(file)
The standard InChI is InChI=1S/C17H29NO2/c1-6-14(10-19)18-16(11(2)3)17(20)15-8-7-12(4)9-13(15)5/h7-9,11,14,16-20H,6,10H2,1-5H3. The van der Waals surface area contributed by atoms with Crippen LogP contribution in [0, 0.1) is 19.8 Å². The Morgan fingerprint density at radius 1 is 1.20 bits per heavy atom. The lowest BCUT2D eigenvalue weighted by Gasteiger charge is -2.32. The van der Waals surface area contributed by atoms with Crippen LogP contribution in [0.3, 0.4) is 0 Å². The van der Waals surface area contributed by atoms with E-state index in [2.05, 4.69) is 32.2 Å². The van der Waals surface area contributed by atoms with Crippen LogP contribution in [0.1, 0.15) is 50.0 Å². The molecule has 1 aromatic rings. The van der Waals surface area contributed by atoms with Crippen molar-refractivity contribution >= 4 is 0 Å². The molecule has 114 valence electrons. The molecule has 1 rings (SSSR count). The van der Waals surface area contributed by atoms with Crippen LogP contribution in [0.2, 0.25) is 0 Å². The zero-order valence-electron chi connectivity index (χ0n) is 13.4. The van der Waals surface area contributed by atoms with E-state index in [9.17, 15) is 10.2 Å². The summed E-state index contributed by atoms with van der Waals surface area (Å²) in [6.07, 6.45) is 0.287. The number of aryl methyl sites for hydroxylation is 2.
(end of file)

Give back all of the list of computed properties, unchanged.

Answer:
The standard InChI is InChI=1S/C17H29NO2/c1-6-14(10-19)18-16(11(2)3)17(20)15-8-7-12(4)9-13(15)5/h7-9,11,14,16-20H,6,10H2,1-5H3. The van der Waals surface area contributed by atoms with Crippen LogP contribution in [0, 0.1) is 19.8 Å². The Morgan fingerprint density at radius 1 is 1.20 bits per heavy atom. The lowest BCUT2D eigenvalue weighted by Gasteiger charge is -2.32. The van der Waals surface area contributed by atoms with Crippen LogP contribution in [0.3, 0.4) is 0 Å². The van der Waals surface area contributed by atoms with E-state index in [2.05, 4.69) is 32.2 Å². The van der Waals surface area contributed by atoms with Crippen LogP contribution in [0.1, 0.15) is 50.0 Å². The molecule has 1 aromatic rings. The van der Waals surface area contributed by atoms with Crippen molar-refractivity contribution >= 4 is 0 Å². The molecule has 114 valence electrons. The molecule has 1 rings (SSSR count). The van der Waals surface area contributed by atoms with Crippen LogP contribution in [0.2, 0.25) is 0 Å². The zero-order valence-electron chi connectivity index (χ0n) is 13.4. The van der Waals surface area contributed by atoms with E-state index in [9.17, 15) is 10.2 Å². The summed E-state index contributed by atoms with van der Waals surface area (Å²) in [6.07, 6.45) is 0.287. The number of aryl methyl sites for hydroxylation is 2.